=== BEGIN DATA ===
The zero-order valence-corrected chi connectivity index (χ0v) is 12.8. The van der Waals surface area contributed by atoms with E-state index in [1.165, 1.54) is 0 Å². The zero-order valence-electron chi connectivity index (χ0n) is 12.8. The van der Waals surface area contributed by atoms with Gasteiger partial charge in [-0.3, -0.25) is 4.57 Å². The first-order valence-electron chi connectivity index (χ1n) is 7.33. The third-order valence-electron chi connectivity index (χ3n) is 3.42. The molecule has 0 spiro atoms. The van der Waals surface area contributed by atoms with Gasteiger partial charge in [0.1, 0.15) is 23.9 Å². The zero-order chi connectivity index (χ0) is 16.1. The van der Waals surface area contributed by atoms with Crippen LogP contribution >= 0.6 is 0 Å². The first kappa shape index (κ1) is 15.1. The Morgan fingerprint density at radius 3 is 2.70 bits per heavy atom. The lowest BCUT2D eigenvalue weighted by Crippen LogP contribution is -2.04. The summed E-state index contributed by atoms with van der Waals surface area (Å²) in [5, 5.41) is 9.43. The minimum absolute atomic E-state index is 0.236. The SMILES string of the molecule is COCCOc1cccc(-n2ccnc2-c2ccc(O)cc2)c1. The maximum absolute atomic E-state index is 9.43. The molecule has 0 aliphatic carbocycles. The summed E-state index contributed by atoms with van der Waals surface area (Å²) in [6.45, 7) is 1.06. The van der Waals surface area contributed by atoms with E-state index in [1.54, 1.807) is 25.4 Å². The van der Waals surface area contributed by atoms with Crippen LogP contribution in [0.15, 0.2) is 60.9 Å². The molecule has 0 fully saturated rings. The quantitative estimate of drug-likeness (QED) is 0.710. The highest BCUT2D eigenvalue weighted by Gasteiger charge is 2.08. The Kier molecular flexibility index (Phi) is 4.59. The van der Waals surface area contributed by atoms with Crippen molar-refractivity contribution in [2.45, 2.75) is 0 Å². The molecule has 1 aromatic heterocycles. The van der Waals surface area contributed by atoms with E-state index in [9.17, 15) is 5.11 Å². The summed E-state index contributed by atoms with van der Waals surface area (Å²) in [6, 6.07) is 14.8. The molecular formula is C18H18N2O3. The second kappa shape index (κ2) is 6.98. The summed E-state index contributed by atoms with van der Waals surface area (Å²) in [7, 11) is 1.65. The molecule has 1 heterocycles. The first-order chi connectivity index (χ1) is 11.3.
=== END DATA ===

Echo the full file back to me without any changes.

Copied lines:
The zero-order valence-corrected chi connectivity index (χ0v) is 12.8. The van der Waals surface area contributed by atoms with E-state index in [1.165, 1.54) is 0 Å². The zero-order valence-electron chi connectivity index (χ0n) is 12.8. The van der Waals surface area contributed by atoms with Gasteiger partial charge in [-0.3, -0.25) is 4.57 Å². The first-order valence-electron chi connectivity index (χ1n) is 7.33. The third-order valence-electron chi connectivity index (χ3n) is 3.42. The molecule has 0 spiro atoms. The van der Waals surface area contributed by atoms with Gasteiger partial charge in [0.1, 0.15) is 23.9 Å². The zero-order chi connectivity index (χ0) is 16.1. The van der Waals surface area contributed by atoms with Crippen LogP contribution >= 0.6 is 0 Å². The first kappa shape index (κ1) is 15.1. The Morgan fingerprint density at radius 3 is 2.70 bits per heavy atom. The lowest BCUT2D eigenvalue weighted by Crippen LogP contribution is -2.04. The summed E-state index contributed by atoms with van der Waals surface area (Å²) in [5, 5.41) is 9.43. The minimum absolute atomic E-state index is 0.236. The SMILES string of the molecule is COCCOc1cccc(-n2ccnc2-c2ccc(O)cc2)c1. The maximum absolute atomic E-state index is 9.43. The molecule has 0 aliphatic carbocycles. The summed E-state index contributed by atoms with van der Waals surface area (Å²) in [6.45, 7) is 1.06. The van der Waals surface area contributed by atoms with E-state index in [1.54, 1.807) is 25.4 Å². The van der Waals surface area contributed by atoms with Crippen LogP contribution in [0.15, 0.2) is 60.9 Å². The molecule has 0 fully saturated rings. The quantitative estimate of drug-likeness (QED) is 0.710. The highest BCUT2D eigenvalue weighted by Gasteiger charge is 2.08. The Kier molecular flexibility index (Phi) is 4.59. The van der Waals surface area contributed by atoms with Crippen molar-refractivity contribution in [2.45, 2.75) is 0 Å². The molecule has 1 aromatic heterocycles. The van der Waals surface area contributed by atoms with E-state index in [9.17, 15) is 5.11 Å². The summed E-state index contributed by atoms with van der Waals surface area (Å²) in [6, 6.07) is 14.8. The molecular formula is C18H18N2O3. The second kappa shape index (κ2) is 6.98. The summed E-state index contributed by atoms with van der Waals surface area (Å²) in [7, 11) is 1.65. The molecule has 1 heterocycles. The first-order chi connectivity index (χ1) is 11.3.